Roof Framing


Anti ponding strip

In roofing, tiles and slating. A flat strip of metal flashing material fixed to the top o the fascia and to the rafters to stop the sarking sagging so that no water can pond inside the fascia.

Ashlar piece

Inside roof spaces, lofts and garrets, the short vertical pieces fixed between the floor and the rafters to form short walls. (Not to be confused with ashlar masonry).


The short side wall frames in lofts, attics, garrets etc.


A timber joint,a notch cut out of an angled piece to let it sit on a cross member. Typically in a rafter at the wall plate or at a underpurlin.

C or cee purlins.

Cold rolled sections in the form of a letter “C”. Used not only for roofs but for wall girts and they are used by shed manufactures to form columns, ties and braces. They are also used for floor joists.

Ceiling battens

Supported by and running at right angles to the ceiling-joists the battens typically timber or roll formed metal support the actual ceiling lining material.

Collar tie

In timber roofs a member which spans two opposite rafters, usually at mid span between the wall plate and the ridge to stop the rafters spreading under load.

Common rafter

A roofing timber that defines the slope of a roof. It is set at right angles to the wall plate and rises to the ridge board.

Cripple rafter, Creeper rafter

A short rafter connecting a hip rafter and a valley rafter.

Fascia purlin

Usually in steel shed roofs, a rolled formed comnination of a fascia and a purlin. Can be ordred to suit varying roof pitches.

Fascia stiffener

In an overhanging eaves, a horizontal timber behind the fascia at the hip corners to support the last jack rafters.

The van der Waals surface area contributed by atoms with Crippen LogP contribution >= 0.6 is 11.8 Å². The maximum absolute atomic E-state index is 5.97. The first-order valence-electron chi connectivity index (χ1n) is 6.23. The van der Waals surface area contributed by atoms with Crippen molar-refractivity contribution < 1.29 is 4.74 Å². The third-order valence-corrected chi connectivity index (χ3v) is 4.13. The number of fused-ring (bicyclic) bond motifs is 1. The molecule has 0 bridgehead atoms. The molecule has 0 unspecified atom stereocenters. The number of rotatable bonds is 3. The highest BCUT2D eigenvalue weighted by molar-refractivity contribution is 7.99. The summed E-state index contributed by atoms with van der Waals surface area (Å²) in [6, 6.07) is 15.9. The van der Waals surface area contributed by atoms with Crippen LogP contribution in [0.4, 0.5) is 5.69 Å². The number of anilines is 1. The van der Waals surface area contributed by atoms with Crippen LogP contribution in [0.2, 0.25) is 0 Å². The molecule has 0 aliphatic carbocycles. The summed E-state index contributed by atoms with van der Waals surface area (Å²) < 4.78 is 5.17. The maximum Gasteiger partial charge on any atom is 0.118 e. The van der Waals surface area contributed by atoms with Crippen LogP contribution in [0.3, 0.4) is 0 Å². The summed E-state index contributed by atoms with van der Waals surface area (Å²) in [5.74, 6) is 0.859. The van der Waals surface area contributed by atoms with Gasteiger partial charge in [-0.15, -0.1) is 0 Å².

Fly brace

A brace from the bottom flange of a rafter to a roof purlin that restrains the rafter laterally.

Hanging beam

A beam that is on top of the members that it is supporting. Typically used in ceilings where a conventional beam would look unsightly or would reduce limited head height.

Hip rafter

An inclined board immediately under the junction of two roof surfaces, the hip. To which are fixed the jack rafters. It runs from the corner of the wall plates up to the ridge.

Jack joists

Short joists at hip ends of hip roofs, running at right angles to the main ceiling-joists

Jack rafter

A rafter that follows the same line as the common rafters, but it meets a hip instead of the ridge board. As a result it is shorter than the common rafters and has an inclined side or cheek cut where it meets the hip rafter.

Metal ceiling battens

Made out of roll formed metal. similar but smaller in profile the roof-battens. Tek screwed to the ceiling joists, more often used in conjunction with gang nail truss construction.

Metal Roof battens

Made out of roll formed metal. In a type of “top hat” section. Tek screwed to the rafters.

Pole Plate

A horizontal member, steel or timber, fixed to the face of a wall to which roof framing is fixed. Typically rafters in a lean to type of roof.


1.) A horizontal roof member, steel or timber, sitting on the principal rafter of a truss or propped off a wall to support the rafters. AKA Under purlin.
2.) A horizontal roof member sitting on the rafters or on a truss or steel member that the roofing material is directly fixed to. AKA over purlin.

Purlin bolts

Nut and bolt sets specifically designed for fixing cold rolled steel purlins. The bolt and nut heads have the washer with a serrated gripping surface formed integrally.

Purlin bridging

Lightweight roll formed metal channel sections with proprietary end fittings used to stiffen Cee and Zed purlins